Geochemical characteristics of hydrothermal fluids in the Iheya North hydrothermal field, mid-Okinawa Trough, was investigated. Twelve-years observation reveals temporal variation of vent fluid chemistry potentially controlled by temporally varying pattern of the phase-separation and -segregation, while the constant Element/Cl ratios among the periods and chimneys indicate the stable chemical composition of the source hydrothermal fluid prior to undergoing phase-separation. The high K contents in the estimated source fluid are typical in the arc-backarc hydrothermal systems due to the hydrothermal reaction with the K-enriched felsic rocks. The high I, B and NH4 contents and alkalinity are derived from decomposition of the sedimentary organic matters. Compositional and isotopic properties of gas species, CH4, H2, CO2, and C2H6, strongly suggest a dominance of biogenic CH4 associated with the sedimentary organic matter. Based on the carbon mass balance calculation and the multidisciplinary investigations of the Iheya North hydrothermal system since the discovery, we hypothesized that the microbial methanogenesis occurs not only within the Central Valley where hydrothermal vents exist, but also in the spatially abundant and widespread basin-filling sediments surrounding the Iheya North Knoll, and that the microbially produced CH4 is recharged together with the source fluid into the deep hydrothermal reaction zone. This “Microbial Methanogenesis at Recharge area in hydrothermal circulation” (MMR) model would be an implication for the generation and incorporation of hydrothermal fluid CH4 in the deep-sea hydrothermal systems but also for those of cold seep CH4 and for the presently uncertain hydrothermal fluid paths in the subseafloor environments. In the near future, the IODP drilling will be conducted in the Iheya North hydrothermal system, and give an excellent opportunity to testify our MMR model.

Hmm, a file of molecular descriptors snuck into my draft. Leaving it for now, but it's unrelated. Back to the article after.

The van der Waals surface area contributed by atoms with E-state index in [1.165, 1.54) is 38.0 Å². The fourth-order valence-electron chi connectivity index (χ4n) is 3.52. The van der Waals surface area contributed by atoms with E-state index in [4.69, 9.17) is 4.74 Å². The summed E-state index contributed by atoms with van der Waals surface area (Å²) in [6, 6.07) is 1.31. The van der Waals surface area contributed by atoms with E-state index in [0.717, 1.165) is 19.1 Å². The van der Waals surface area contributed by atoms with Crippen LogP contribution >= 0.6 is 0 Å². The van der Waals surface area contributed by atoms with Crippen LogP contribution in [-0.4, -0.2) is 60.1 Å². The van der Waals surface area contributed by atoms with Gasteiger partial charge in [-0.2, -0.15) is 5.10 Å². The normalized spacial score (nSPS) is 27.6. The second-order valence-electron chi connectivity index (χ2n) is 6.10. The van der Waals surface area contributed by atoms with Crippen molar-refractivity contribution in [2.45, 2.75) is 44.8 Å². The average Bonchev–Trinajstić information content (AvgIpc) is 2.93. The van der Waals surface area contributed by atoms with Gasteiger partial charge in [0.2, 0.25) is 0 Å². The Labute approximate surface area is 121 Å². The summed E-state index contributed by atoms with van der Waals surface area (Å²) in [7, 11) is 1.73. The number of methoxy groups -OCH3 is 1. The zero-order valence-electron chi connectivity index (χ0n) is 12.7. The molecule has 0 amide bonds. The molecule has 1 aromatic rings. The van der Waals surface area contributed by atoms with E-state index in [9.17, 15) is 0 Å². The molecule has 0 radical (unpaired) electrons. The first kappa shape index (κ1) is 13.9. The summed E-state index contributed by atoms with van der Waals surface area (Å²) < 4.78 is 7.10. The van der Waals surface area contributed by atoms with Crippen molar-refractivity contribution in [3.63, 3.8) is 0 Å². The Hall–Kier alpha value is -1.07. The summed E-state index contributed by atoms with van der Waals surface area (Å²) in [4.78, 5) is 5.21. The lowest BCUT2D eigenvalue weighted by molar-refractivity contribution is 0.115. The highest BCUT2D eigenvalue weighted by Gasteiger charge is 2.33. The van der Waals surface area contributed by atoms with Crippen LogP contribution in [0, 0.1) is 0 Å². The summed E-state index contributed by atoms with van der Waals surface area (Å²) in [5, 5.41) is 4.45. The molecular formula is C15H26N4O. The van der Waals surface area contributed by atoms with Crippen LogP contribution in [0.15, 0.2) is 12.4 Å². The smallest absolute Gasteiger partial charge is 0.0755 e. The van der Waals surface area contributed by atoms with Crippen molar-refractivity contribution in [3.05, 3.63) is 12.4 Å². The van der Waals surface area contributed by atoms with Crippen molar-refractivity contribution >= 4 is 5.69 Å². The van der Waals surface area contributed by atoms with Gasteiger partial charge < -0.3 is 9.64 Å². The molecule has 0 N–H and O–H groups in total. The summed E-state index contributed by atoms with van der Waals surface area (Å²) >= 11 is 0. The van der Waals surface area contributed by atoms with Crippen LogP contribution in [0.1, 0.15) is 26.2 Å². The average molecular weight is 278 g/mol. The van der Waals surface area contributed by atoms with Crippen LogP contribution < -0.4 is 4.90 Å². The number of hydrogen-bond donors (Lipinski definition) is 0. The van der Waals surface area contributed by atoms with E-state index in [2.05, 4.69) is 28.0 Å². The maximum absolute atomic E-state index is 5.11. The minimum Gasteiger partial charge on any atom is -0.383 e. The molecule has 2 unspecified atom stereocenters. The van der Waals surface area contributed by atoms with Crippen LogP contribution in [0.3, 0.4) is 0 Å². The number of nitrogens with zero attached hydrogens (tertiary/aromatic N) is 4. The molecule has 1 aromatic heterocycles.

2011 by The Geochemical Society of Japan